You’re like Casper, but if Casper was a ghost without any credit history or very little credit history. If you’re a student, immigrant, or returning from the military, it’s very likely that you may not have extensive credit history. You will often be referred to as a “ghost” or “thin file.” In dealer language, this is typically when you’ll be told, “You need a cosigner to get into a new car, you don’t have enough of a credit background.” This is where Suretys comes in. Suretys sees beyond a mere credit score to determine your approval. 


You’re sure to hear this if you bail on a dealership. “This guy seems like a real be-back, eh?” A salesperson will say this when referring to those who leave dealerships claiming they’ll “Be back soon” or “I’ll be right back” never to return. 

“F & I”

As mentioned earlier, F&I is short for finance and insurance. The “F&I” office is where you’ll go to sign documents. This is also where a F&I manager will attempt to sell you on back-end products. This is typically very time consuming and can be harmful to your loan. Moreover, if you’re uncertain about what services someone is trying to push you, this can put you in a financial bind.

“Interest Rates”

This is a big one. “Interest rates” is a term used almost every few minutes in an average dealership. Customers often have a fair understanding yet may not be knowledgeable in how “interest rates” can not only put them out for thousands of extra dollars each year but can also cause one to overpay beyond the vehicle’s actual value. In simple terms, an interest rate is the amount charged by the bank or lender in exchange for approving your loan. The interest rate is the amount you’ll pay on top of the principal amount, which is the total car loan amount. Because the interest on a car loan is considered “simple interest,” it doesn’t grow over time. Getting pre-approved from a bank or credit union before car shopping will help guarantee a better deal for you on your loan.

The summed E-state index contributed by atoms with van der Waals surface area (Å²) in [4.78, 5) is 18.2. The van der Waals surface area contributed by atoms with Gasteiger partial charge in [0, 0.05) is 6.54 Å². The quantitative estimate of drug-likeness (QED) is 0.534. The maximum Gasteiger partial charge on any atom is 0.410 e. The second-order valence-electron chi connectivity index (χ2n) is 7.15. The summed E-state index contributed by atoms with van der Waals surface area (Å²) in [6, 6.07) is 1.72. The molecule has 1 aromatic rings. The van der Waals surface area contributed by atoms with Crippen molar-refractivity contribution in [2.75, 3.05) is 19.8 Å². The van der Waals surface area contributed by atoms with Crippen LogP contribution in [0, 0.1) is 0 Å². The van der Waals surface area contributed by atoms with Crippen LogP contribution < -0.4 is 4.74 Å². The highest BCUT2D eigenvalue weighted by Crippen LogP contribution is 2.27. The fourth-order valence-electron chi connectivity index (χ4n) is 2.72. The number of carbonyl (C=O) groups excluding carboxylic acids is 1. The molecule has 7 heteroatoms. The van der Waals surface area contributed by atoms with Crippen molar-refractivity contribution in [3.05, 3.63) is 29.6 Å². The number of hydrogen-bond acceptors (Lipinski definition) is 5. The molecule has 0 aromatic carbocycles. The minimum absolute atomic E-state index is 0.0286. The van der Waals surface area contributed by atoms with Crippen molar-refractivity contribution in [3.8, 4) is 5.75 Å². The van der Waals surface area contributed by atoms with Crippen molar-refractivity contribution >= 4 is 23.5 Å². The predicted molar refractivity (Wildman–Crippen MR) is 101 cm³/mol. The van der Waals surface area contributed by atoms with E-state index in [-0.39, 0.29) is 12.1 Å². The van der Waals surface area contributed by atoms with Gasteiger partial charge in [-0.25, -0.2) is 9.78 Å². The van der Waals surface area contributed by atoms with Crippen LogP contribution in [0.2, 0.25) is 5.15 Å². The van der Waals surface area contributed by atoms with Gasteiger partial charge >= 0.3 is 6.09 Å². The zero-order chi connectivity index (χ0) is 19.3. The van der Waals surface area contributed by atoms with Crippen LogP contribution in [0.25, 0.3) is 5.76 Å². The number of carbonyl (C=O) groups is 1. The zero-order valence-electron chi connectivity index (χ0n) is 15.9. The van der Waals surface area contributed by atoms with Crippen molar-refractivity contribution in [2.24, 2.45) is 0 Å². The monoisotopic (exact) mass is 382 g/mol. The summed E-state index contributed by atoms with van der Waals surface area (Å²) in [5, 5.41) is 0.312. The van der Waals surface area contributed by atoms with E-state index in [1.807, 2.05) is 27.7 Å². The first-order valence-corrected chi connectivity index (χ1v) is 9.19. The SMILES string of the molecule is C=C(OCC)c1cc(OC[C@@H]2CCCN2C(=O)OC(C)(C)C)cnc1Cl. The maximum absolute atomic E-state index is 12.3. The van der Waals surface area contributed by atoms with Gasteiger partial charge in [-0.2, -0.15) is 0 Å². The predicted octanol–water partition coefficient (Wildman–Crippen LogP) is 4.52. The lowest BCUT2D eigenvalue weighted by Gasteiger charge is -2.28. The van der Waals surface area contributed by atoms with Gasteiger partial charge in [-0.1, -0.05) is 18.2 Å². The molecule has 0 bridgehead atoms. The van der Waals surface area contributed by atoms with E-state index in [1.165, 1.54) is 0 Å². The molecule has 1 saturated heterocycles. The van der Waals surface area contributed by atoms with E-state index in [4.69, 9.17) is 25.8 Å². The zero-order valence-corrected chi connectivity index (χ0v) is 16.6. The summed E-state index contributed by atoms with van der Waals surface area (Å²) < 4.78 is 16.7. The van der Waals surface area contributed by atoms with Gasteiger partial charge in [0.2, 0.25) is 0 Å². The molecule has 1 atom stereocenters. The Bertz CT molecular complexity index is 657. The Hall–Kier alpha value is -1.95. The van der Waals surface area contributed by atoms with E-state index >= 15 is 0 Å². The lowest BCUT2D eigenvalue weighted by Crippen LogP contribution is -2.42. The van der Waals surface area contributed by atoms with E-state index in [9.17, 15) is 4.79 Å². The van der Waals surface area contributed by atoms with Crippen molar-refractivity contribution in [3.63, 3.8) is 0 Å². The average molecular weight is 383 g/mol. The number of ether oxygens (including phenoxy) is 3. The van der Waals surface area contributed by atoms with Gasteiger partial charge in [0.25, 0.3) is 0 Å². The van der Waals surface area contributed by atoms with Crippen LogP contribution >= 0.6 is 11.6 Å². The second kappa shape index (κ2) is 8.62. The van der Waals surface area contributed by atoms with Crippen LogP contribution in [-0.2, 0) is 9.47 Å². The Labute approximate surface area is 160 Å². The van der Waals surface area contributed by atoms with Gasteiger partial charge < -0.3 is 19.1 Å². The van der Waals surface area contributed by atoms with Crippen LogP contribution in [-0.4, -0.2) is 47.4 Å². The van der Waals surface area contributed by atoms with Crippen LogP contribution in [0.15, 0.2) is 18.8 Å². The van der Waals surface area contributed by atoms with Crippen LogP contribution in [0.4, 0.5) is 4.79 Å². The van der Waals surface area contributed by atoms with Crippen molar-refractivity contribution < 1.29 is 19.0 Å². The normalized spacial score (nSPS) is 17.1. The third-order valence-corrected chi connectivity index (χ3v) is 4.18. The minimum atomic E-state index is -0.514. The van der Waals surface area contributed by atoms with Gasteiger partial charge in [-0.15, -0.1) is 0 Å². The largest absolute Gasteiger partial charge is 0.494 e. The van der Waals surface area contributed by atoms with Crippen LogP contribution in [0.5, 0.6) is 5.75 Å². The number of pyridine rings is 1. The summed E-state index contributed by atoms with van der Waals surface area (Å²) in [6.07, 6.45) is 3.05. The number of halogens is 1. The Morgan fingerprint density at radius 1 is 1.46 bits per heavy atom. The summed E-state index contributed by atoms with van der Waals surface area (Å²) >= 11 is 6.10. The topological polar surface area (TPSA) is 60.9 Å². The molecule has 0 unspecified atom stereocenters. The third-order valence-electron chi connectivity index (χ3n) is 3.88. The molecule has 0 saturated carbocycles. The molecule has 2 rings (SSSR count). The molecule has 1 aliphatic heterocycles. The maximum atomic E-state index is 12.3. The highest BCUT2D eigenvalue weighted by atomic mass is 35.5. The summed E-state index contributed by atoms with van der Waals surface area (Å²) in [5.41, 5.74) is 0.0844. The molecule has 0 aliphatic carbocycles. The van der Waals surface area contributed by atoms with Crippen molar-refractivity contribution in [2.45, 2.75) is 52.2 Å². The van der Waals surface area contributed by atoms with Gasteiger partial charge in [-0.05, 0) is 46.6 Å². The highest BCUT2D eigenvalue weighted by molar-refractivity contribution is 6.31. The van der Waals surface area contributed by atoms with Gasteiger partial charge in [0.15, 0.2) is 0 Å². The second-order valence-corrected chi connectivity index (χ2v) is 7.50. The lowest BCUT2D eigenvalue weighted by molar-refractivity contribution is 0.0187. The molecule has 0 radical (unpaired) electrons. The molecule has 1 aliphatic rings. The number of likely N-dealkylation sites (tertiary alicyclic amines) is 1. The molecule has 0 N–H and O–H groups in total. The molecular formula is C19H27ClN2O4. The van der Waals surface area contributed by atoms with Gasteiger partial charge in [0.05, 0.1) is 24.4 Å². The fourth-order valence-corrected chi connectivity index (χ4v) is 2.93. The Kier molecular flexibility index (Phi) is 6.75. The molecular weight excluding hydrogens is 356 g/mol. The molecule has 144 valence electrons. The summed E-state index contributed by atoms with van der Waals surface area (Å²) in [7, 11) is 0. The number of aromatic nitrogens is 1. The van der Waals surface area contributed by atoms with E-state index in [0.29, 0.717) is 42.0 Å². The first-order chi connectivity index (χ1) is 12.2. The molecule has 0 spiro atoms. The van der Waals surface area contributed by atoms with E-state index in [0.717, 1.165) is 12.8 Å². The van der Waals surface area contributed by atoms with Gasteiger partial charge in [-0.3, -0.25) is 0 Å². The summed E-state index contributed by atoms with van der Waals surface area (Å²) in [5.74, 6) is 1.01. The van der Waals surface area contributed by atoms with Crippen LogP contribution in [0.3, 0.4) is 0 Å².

“APR” or annual percentage rate, is the total cost of the loan including the interest rate and all other services or fees paid. The APR will always be the higher number, as it considers all the car loan’s expenses. Considering a car’s APR is the best way to gain insight into how much the loan will cost you throughout its term. 

“Blower” or “Blowhard”

Finally, if you hear yourself being described as a “blower” or “blowhard”, it’s probably time for you to leave the dealership. You’ll be dubbed this if you’re shopping without any intention of buying a car, and nobody wants a blowhard around. 

But wait, there’s more! Nah, we’re not trying to sell you anything here. As always, our intention is to educate the consumer and help people drive off the lot in a car they can afford, at the rate they deserve. Check out our site below to learn more about how Suretys can help you.


Suretys: Meet Your New Significant Other

Suretys knows buying a car is complicated. Convincing a parent or a friend to cosign for you adds a lot of pressure. What if you had your own PLUS ONE? Suretys replaces the need for a cosigner and becomes your PLUS ONE. The proof is all in the word “significant”: SIGN IF I CAN’T! Suretys takes the weight off while you take the wheel. Learn more to join the movement.